Environmental, Social, Governance (ESG) - What you need to know about how business is evolving
ESG has become a buzzword in the corporate world. The climate is changing at a rapid pace, natural disasters are on the rise, and younger generations are prioritizing companies that they feel align with their values. Since we are all about Making your Merch Match your Mission, we figured we should talk about the ins and outs of ESG and what it all actually means.
How did ESG become the pivotal force that it is today?
The term was coined back in 2005 after major financial institutions partnered with the UN and the International Finance Corporate to recognize ways to incorporate environmental, social and governance factors into financial markets. Momentum was growing around sustainable business practices, and ESG evolved as a means to quantify and create parameters for the well-intentioned but ambiguous world of business sustainability.
Environmentally and socially conscious business leaders have been considering ESG factors for quite some time, but now it has become common knowledge that, morality aside, failing to address the deterioration of our environment and to prioritize workers and consumers is not a profitable long-term business strategy.
So, what is ESG?
Standing for Environmental, Social and Governance, ESG refers to three categories of performance that companies report on to demonstrate their efforts in these areas to all stakeholders. This includes investors, customers and employees.
Companies do this through ESG frameworks which serve as a means to measure and calculate a wide range of metrics across different topics. Because different industries have different impacts and considerations across ESG, there are multiple different frameworks that companies utilize depending on their needs. Some focus primarily on climate concerns and environmental sustainability while others include further measures regarding issues such as social and human capital.
What kind of factors make up ESG reporting?
Let’s go through the 3 categories to get a clearer picture of what ESG efforts can look like.
Perhaps the most common mechanism of ESG that comes to mind is greenhouse gas emissions reporting and decarbonization. What does a company’s energy usage look like? How about waste and toxicity? If they are producing a product, where are their materials coming from? What tools are they using to mitigate their footprint? With governments setting targets to reach carbon neutrality, what do different companies' game plans look like to reach these targets in time?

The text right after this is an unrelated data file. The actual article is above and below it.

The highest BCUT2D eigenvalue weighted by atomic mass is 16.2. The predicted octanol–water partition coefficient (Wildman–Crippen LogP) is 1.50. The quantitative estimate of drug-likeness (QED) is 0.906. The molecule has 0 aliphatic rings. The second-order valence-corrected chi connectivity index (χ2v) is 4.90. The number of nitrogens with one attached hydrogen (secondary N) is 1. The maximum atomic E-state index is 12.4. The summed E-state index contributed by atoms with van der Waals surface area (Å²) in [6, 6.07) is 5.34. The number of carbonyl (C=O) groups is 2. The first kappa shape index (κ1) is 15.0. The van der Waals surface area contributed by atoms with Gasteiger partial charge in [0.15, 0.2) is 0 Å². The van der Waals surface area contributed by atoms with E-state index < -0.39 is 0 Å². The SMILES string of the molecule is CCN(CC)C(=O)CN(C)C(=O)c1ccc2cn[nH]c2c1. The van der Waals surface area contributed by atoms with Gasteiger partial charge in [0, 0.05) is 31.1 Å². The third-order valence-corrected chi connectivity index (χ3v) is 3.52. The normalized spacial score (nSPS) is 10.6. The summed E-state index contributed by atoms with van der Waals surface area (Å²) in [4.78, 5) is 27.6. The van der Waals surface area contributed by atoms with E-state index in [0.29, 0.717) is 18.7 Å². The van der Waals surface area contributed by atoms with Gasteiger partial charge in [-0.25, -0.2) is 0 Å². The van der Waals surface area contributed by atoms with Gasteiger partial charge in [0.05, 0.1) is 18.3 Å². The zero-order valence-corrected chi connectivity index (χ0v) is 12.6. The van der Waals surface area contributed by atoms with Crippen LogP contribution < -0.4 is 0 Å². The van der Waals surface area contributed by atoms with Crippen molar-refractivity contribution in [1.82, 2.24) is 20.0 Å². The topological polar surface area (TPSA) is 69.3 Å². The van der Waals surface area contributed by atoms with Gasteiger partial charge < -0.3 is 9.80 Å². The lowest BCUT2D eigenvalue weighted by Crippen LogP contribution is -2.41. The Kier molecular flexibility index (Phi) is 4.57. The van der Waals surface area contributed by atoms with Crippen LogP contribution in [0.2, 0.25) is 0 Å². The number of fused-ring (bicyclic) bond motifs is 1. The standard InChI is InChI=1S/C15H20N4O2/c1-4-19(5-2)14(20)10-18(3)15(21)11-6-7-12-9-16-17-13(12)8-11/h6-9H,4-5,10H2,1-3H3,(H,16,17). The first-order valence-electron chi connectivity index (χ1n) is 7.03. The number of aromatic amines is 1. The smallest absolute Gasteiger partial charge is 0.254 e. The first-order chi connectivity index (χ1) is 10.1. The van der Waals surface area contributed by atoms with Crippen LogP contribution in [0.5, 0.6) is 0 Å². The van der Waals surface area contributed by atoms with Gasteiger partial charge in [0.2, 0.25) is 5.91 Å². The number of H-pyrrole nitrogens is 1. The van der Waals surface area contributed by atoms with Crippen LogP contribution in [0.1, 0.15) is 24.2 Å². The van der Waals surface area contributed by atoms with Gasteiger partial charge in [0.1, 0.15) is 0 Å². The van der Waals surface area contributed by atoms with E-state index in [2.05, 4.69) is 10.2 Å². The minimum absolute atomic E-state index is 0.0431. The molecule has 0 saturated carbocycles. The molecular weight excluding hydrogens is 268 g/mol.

Social metrics can be more difficult to quantify, but they are certainly no less important. Social considerations can include a high regard for the health and safety of its employees, DE&I programs, and living wages for employees. Additionally, external factors such as a business’ relationship with its community can also play a role.
The third letter refers to the ways in which a business is run. A company that is faring well in the realm of governance is ethical in that they use transparent accounting, encourage shareholder engagement and have diverse leadership. Essentially, governance refers to responsible and inclusive business conduct.
ESG and the future
Shareholder activism regarding ESG increased in 2021 as the public demanded corporate boards and government leaders to develop actionable climate plans and diversify their boards, with this trend expected to increase this year. A new board has also been developed to streamline disclosure standards across reporting frameworks to better hold companies accountable and understand how they fare against one another.
The rapid growth of ESG over the past few years shows the power that consumers and the public have to make a difference in the world. If we collectively demand it, business responds. Continuing to put pressure on corporations to adopt ESG best practices and demanding transparency through reporting will give businesses no choice but to shift priorities to give people and planet just as much attention as profit.
Take a minute to think about the social and environmental issues that you care the most about, and find out how your favorite businesses are faring up. As we’ve talked about before, the B Corp community is a great way to ensure you are supporting business that upholds these values. All certified businesses get a score in these various categories (check out ours here!) and you can see the data for yourself.
If you own a business, what issues are you prioritizing and what do your ESG efforts look like? Have you checked in recently with your customers – what do they prioritize?